Not being able to get out there together is frustrating us all at the moment. The spring is blooming, yet we are having to admire the wonderful countryside we love to explore from a safe distance.

When I’m not working at Open Country, I am my alter ego, ‘The Flat Capped Photographer,’ teaching photography on my ‘Yorkshire Photo Walks.’ You might think that not having access to the countryside means our cameras are destined to gather dust, but think again! You don’t have to have state of the art camera equipment to get snap happy at home during lockdown. If you have a simple point and shoot camera or just a smartphone, follow my top ten creative tips below, and you will soon have a gallery full of amazing photos.

1. Get Closer

By getting closer to your subject you will start to notice details you never knew existed. Even something as ordinary as a cheese grater can look amazing close up!



2. Alter your Angle

When we take a photograph our instinct is to photograph it from eye level but, getting down low or looking down on your subject from above, can alter the perspective and shed new light on an everyday object.

3. Look for Leading Lines

Lines are a great way to direct people’s eyes through a photograph. By including a line that leads to your subject from the edge of the frame, you will improve the composition of the shot. The line could be anything from the edge of a table to the fence in your back garden.

4. Keep the Background Simple

The background to a photograph is as important as the subject itself. Make sure there isn’t anything distracting behind your focal point and isolate the beauty of what you’re capturing.

5. Strive for Sensational Symmetry

Our eyes are always drawn to symmetrical and concentric patterns. You could try using a mirror or find naturally symmetrical subjects to make eye-catching photographs.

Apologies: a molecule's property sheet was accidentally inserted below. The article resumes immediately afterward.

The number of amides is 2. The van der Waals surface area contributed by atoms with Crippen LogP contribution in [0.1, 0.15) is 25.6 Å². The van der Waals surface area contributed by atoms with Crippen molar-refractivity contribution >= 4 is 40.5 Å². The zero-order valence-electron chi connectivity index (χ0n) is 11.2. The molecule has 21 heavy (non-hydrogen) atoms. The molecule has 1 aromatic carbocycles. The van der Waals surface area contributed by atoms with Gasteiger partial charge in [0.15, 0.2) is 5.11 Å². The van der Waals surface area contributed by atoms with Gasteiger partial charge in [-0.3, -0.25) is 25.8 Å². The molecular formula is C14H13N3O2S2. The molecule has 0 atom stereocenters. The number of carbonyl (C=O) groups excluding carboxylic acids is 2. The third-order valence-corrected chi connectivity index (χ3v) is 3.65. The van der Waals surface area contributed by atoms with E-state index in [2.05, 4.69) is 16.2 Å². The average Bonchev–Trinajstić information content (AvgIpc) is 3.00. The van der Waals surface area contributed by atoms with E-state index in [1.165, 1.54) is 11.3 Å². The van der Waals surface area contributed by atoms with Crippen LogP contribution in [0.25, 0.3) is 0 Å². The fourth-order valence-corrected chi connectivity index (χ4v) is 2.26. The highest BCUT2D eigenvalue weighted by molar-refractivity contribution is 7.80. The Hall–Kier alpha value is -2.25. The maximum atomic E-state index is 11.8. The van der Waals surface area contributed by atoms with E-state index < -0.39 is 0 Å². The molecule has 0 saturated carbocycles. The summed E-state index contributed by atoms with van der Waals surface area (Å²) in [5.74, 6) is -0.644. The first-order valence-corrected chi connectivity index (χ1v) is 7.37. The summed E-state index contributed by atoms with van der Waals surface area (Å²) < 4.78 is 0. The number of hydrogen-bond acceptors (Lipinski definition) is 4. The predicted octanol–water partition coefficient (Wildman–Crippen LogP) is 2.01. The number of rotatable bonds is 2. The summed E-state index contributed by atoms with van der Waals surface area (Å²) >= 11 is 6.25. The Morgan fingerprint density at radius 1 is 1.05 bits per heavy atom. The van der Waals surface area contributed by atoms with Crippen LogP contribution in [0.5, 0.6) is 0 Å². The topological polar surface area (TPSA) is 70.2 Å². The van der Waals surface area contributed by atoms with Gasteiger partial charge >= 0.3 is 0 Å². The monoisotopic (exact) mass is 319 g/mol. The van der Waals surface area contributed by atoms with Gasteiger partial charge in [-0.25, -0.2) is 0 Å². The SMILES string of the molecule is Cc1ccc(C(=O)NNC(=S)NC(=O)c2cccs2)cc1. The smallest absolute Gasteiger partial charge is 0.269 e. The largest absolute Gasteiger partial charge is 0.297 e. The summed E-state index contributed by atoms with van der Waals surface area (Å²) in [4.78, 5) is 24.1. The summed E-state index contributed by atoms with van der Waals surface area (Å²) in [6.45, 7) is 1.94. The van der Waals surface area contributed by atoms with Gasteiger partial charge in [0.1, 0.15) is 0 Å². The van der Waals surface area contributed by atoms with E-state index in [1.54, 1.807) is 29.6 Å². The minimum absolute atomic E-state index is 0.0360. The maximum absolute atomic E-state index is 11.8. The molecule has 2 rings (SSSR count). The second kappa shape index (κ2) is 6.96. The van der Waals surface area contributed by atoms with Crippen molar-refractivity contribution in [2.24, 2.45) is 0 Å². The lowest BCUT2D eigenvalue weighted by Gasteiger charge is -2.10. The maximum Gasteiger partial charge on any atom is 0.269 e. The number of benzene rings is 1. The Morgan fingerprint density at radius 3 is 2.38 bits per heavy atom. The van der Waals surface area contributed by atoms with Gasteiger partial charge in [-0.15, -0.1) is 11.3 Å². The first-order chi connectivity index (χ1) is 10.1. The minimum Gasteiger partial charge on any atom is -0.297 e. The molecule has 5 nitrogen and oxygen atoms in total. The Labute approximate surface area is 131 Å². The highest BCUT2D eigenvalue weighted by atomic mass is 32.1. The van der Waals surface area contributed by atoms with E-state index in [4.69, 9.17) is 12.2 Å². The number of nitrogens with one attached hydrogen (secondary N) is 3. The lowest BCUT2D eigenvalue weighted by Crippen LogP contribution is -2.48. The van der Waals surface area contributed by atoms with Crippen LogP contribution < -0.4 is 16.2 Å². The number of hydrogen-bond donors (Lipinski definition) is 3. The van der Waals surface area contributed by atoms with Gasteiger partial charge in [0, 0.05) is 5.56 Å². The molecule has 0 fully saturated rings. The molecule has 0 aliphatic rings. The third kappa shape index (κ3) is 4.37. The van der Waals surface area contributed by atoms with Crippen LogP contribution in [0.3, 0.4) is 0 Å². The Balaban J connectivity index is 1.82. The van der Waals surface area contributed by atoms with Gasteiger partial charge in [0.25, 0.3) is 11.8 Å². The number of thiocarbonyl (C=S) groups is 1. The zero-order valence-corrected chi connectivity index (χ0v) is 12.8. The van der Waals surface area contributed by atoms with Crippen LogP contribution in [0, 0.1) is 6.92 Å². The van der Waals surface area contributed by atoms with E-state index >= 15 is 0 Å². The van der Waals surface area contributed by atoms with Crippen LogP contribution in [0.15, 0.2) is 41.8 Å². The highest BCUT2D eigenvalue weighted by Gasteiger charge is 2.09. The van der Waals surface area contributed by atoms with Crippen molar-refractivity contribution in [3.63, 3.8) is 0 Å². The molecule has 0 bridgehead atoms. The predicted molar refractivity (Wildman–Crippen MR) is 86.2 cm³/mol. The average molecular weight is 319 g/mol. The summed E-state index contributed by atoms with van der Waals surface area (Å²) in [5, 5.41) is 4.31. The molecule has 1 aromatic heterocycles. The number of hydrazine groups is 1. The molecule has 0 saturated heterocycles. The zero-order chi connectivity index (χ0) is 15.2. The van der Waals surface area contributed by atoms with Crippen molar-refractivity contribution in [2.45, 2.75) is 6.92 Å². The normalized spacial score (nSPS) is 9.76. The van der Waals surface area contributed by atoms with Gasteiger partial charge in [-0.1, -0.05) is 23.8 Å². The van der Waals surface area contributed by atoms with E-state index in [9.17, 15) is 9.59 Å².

6. Try being Abstract

“That’s good, what is it?” If you hear this phrase, you know you have taken a good abstract photograph. Take an everyday object, photograph it out of context or snap it from an unusual angle, for a mind bending shot.

7. Experiment with Light

When the sun is out try photographing shadows and silhouettes. I’m sure you can find something close to hand that has an unusual shape and casts a really interesting shadow. If the sun isn’t out, try using a torch.


8. Bring the Countryside to You

Most of us have access to some greenery, even if it is just a window box. If you get down to the level of the greenery you are photographing, you can make even the fresh herbs on your kitchen windowsill, look like the verdant valleys of Yorkshire.


9. Play with your Food

Food is a brilliant subject for photography. Try out different angles, a variety of ingredients and try being creative with lighting. You’ll soon make your beans on toast look like they are fit for the front cover of the latest, best selling cook book.


10. Join The Rainbow Project

During lockdown the rainbow has become a symbol of hope. For the rainbow project your challenge is to allocate a colour of the rainbow to each day of the week and photograph as many subjects of that colour you can find, on that day. By the end of the week you will have a colourful array of shots, from which you can create a wonderful rainbow collage.


Although we can’t get #OutThereTogether at the moment, we can keep our spirits up through being creative with our cameras. You don’t have to be at the top of Ingleborough, scaling the cliffs at Bempton or wandering through the Wolds to get an amazing photograph. If you have a camera and a bit of inspiration, it’s amazing what you can achieve from the comfort of your own home.

Why not share your photographs with us on Social Media?

For more inspirational photography tips, ideas and video tutorials please visit my website

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